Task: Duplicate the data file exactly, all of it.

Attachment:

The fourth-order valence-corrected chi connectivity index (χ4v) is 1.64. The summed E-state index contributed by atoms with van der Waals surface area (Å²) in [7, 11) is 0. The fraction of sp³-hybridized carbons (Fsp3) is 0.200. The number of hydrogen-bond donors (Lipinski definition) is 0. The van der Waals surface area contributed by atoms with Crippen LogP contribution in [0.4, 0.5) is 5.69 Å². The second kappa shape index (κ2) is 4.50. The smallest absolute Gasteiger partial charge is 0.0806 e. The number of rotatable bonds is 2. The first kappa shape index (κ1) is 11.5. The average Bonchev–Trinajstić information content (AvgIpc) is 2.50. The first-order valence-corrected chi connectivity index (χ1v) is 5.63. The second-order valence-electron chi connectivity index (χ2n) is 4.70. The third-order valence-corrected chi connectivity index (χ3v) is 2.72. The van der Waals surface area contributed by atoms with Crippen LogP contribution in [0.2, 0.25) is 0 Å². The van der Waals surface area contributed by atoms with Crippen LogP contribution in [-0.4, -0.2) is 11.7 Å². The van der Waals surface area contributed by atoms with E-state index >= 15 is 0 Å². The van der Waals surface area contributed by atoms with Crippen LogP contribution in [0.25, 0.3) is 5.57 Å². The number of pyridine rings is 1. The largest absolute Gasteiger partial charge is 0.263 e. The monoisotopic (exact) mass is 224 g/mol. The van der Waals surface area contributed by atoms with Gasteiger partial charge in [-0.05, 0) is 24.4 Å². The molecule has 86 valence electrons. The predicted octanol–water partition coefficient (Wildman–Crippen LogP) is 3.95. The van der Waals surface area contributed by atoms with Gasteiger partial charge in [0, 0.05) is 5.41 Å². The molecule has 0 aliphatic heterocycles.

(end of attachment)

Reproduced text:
The fourth-order valence-corrected chi connectivity index (χ4v) is 1.64. The summed E-state index contributed by atoms with van der Waals surface area (Å²) in [7, 11) is 0. The fraction of sp³-hybridized carbons (Fsp3) is 0.200. The number of hydrogen-bond donors (Lipinski definition) is 0. The van der Waals surface area contributed by atoms with Crippen LogP contribution in [0.4, 0.5) is 5.69 Å². The second kappa shape index (κ2) is 4.50. The smallest absolute Gasteiger partial charge is 0.0806 e. The number of rotatable bonds is 2. The first kappa shape index (κ1) is 11.5. The average Bonchev–Trinajstić information content (AvgIpc) is 2.50. The first-order valence-corrected chi connectivity index (χ1v) is 5.63. The second-order valence-electron chi connectivity index (χ2n) is 4.70. The third-order valence-corrected chi connectivity index (χ3v) is 2.72. The van der Waals surface area contributed by atoms with Crippen LogP contribution in [0.2, 0.25) is 0 Å². The van der Waals surface area contributed by atoms with Crippen LogP contribution in [-0.4, -0.2) is 11.7 Å². The van der Waals surface area contributed by atoms with E-state index >= 15 is 0 Å². The van der Waals surface area contributed by atoms with Crippen LogP contribution in [0.25, 0.3) is 5.57 Å². The number of pyridine rings is 1. The largest absolute Gasteiger partial charge is 0.263 e. The monoisotopic (exact) mass is 224 g/mol. The van der Waals surface area contributed by atoms with Gasteiger partial charge in [-0.05, 0) is 24.4 Å². The molecule has 86 valence electrons. The predicted octanol–water partition coefficient (Wildman–Crippen LogP) is 3.95. The van der Waals surface area contributed by atoms with Gasteiger partial charge in [0, 0.05) is 5.41 Å². The molecule has 0 aliphatic heterocycles.